they werent saying. Most of the Big Fellas
best casino splurges occurred overseas. In Las Vegas,
where the touchdown of KPs converted DC-8 three
or four times a year would instantly set the jungle
drums a-humming, Packer was known as a hit and
would turn up at any hour of the day or night and
bet big, often with several hands of blackjack going
the winning was good, after a couple of hours he might
disappear into the night. Casinos consider that poor
etiquette. Still, they lured Packer and his fellow
whales by reimbursing their travel expenses (said
to be up to $100,000 for Packer and his entourage)
and offering rebates on their losses.
Frank Lefty Rosenthal, on whom Robert
DeNiros character in Casino was based, confirmed
to The Australian newspaper in August, 2000 that Packer
received a 10 per cent rebate. The Vegas trips were
usually short and sharp: three or four days of hitting
the big-dollar blackjack and baccarat tables along
the Strip. According to casino host Steve Cyr, subject
of the book Whale Hunt in the Desert, Packer was a
pretty good blackjack player who had had some
tutoring. Less courageous casinos became wary of booking
his blackjack bets. Cyr said this was in part because
Packer was known to be more placid when playing baccarat.
He didnt go off on temper tantrums as
much at baccarat
Because decision-making comes
into play at the blackjack table, he was a lot more
volatile when playing 21. In London, Packer
seemed to be in less of a hurry, sometimes idly spreading
a splurge over a few days.
the size of the wins and losses were no less impressive.
Indeed, Packer supposedly claimed a variety of dubious
honours the first eight-figure loss in one
sitting, the biggest loss in British casino history,
and being barred from or even bankrupting casinos
by winning too much pretty well equally across
celebrating his sale of Nine to Alan Bond, Packer
had a flutter at the private blackjack tables at Londons
Ritz. Reportedly played two tables at £10,000
per hand, he could have bought a lot of cake and candles
with the £8 million dump he took. London was
the scene of another landmark a little over a year
London casino Aspinalls went broke in May 1990,
and Londons Today newspaper blamed Packer. November
1991 had Packer in Las Vegas, scooping $7 million
on blackjack. Gossip columnist Nigel Dempster reported
him handing out $50,000 tips to the croupiers on that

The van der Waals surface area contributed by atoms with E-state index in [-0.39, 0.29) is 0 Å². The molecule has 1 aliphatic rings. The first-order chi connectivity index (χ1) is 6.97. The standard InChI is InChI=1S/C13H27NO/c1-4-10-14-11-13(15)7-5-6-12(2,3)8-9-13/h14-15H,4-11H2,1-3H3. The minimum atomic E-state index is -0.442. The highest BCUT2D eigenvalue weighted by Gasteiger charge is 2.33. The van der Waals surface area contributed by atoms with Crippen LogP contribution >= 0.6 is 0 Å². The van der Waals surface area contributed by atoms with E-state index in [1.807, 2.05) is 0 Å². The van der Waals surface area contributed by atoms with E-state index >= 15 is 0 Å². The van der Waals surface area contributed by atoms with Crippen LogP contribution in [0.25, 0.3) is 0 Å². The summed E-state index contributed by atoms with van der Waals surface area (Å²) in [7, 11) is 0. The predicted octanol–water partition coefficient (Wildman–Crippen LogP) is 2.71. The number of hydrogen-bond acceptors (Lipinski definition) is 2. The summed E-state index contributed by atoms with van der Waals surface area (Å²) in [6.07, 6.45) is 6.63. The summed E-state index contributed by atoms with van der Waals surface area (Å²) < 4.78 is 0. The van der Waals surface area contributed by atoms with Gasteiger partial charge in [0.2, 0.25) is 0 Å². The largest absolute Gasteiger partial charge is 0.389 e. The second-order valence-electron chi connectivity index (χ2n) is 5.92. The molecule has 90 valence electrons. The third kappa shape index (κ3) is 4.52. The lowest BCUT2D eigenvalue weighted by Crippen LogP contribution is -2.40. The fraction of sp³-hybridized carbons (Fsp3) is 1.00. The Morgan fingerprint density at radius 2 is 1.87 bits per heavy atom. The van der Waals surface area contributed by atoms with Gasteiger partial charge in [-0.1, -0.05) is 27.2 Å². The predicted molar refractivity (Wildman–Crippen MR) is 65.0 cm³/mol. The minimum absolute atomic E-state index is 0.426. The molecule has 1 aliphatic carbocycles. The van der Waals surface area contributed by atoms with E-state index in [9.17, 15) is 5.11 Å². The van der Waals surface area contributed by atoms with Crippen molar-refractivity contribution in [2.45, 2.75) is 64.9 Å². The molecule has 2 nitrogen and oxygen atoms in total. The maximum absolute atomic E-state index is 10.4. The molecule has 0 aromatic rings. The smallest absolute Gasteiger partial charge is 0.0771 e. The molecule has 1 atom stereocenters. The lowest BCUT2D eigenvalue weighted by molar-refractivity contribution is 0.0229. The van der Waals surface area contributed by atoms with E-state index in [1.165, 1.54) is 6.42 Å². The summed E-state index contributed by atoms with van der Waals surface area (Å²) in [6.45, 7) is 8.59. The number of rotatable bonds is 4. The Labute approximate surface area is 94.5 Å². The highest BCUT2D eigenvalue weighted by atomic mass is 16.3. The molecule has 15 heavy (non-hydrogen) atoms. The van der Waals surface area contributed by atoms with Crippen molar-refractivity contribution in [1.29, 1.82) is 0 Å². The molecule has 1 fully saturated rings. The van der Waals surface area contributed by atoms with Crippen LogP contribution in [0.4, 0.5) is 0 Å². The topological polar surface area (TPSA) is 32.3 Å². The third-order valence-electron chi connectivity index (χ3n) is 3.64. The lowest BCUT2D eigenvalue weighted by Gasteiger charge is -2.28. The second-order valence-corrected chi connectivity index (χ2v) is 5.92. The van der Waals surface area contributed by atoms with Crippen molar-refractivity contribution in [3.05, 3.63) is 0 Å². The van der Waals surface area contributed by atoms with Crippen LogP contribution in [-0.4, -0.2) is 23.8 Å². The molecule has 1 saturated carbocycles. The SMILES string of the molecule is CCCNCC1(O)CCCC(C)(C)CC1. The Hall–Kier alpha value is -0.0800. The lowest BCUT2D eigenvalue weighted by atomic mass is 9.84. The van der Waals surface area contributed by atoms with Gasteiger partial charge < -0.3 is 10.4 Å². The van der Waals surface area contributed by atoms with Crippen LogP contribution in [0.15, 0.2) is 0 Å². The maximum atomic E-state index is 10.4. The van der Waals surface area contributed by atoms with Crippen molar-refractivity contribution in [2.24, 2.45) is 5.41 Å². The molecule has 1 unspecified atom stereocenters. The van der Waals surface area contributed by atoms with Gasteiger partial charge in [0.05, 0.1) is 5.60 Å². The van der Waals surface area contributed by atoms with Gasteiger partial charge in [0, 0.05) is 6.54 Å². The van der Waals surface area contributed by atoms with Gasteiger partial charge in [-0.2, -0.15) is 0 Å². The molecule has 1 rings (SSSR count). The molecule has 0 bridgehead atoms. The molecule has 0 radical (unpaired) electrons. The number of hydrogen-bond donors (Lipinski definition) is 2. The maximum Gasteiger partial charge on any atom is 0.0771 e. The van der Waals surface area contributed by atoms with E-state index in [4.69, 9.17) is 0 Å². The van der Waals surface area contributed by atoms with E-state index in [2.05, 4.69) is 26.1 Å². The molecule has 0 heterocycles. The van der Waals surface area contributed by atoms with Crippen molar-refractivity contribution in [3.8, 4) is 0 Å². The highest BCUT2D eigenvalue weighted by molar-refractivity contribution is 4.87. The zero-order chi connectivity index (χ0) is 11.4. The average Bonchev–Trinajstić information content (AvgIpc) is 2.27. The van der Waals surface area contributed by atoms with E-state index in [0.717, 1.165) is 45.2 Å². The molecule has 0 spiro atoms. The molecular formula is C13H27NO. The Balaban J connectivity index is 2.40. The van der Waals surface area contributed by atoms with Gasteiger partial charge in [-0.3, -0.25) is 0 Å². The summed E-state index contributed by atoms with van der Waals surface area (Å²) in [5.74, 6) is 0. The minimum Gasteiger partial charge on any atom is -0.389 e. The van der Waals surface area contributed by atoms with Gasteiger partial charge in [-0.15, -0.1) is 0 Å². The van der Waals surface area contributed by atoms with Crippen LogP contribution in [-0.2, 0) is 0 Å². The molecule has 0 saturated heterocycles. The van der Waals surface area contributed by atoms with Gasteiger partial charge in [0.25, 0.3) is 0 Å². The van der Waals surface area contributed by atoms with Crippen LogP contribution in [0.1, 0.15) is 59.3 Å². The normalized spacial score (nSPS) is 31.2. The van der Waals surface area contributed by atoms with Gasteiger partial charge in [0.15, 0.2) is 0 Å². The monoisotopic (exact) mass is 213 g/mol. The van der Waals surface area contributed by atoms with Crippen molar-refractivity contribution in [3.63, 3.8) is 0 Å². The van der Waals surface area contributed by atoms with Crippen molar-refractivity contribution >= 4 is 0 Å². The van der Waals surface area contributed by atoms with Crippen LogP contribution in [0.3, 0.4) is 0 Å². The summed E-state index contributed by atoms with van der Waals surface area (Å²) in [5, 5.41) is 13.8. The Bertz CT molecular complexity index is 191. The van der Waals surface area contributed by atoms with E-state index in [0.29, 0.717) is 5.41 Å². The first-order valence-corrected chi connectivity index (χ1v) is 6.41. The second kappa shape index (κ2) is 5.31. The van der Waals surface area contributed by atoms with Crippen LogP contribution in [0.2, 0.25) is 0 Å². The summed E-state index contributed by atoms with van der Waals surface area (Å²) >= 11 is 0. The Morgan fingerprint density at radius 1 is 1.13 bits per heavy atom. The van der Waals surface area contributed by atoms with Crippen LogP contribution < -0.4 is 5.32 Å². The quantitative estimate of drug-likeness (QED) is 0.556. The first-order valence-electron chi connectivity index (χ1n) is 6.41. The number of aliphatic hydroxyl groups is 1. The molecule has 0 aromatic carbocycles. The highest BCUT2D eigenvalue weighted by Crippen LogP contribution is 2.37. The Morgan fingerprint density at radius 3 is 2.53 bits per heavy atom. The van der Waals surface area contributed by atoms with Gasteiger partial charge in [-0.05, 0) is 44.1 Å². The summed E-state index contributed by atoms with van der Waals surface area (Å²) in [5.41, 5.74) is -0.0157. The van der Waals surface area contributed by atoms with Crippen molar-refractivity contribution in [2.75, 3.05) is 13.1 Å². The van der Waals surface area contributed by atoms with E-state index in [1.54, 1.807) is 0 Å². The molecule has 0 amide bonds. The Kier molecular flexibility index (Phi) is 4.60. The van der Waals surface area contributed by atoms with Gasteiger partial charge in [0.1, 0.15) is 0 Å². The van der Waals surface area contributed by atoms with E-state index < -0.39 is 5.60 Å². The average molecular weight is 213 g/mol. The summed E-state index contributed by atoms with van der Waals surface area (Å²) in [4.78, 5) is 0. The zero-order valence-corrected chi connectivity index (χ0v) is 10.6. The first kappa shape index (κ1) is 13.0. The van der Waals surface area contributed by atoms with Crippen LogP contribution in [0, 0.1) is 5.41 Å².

occasion. But in the same year possibly the
same visit Vegas casino host Steve Cyr reported
Packer copping a $10 million hit at the Las Vegas
was the biggest single-session loss in the hotels
history. Its not a feat youd be keen to
repeat, but Packer supposedly lost a further $10 million
to the same hotel in 1992. By which time, thanks to
his previous loss, theyd been prompted to upgrade
their cage computer to accept eight-figure hauls.
must have been extraordinary stand-offs: Packer and
the casinos both knew that he could, single-handedly,
either bankrupt or buy them. As it was, Packers
plays were significant enough that a casino companys
earnings could be clobbered, and its market capitalisation
nudged by whole percentage points. And it could swing
either way in the course of one sitting. Deke Castleman,
in Whale Hunt in the Desert, reports Packer walking
into Caesars Palace on the night of 31 March, 1992
and being $9 million ahead of the house by midnight.
that hour Caesars closed the book on its financial
quarter, and what was petty cash to Packer was a 50
per cent hit to the casinos first-quarter profits.
By dawn, however, Packer lost back the $9 million
and then some.
in London, in 1994, the new owners of Crockfords
received a windfall on their second day when KP dropped
the equivalent of US$7 million. But far bigger adventures
awaited back in Vegas the following year, when Packer
had the dual satisfactions of belting the MGM Grand
for six and being banned for life. Reports of the
wee-hours winning blitz, and the sums involved, have
Packer simultaneously playing six hands at $75,000
per hand, or eight hands at $250,000. Whale Hunt in
the Desert author Castleman has Packer eventually
being allowed to play $500,000 a hand and walking
off in just a couple of hours with a $26 million haul.
liked the feel of it, and returned for several more
visits. But MGM International Resorts supremo Kirk
Kerkorian, whod got to know Packer over several
dinners, put his foot down: Packer was banned from
book reports that one of Kerkorians executives
a dedicated MGM Packer handler
was flown to England to break the news to Packer,
who was playing polo. Packer sent his helicopter to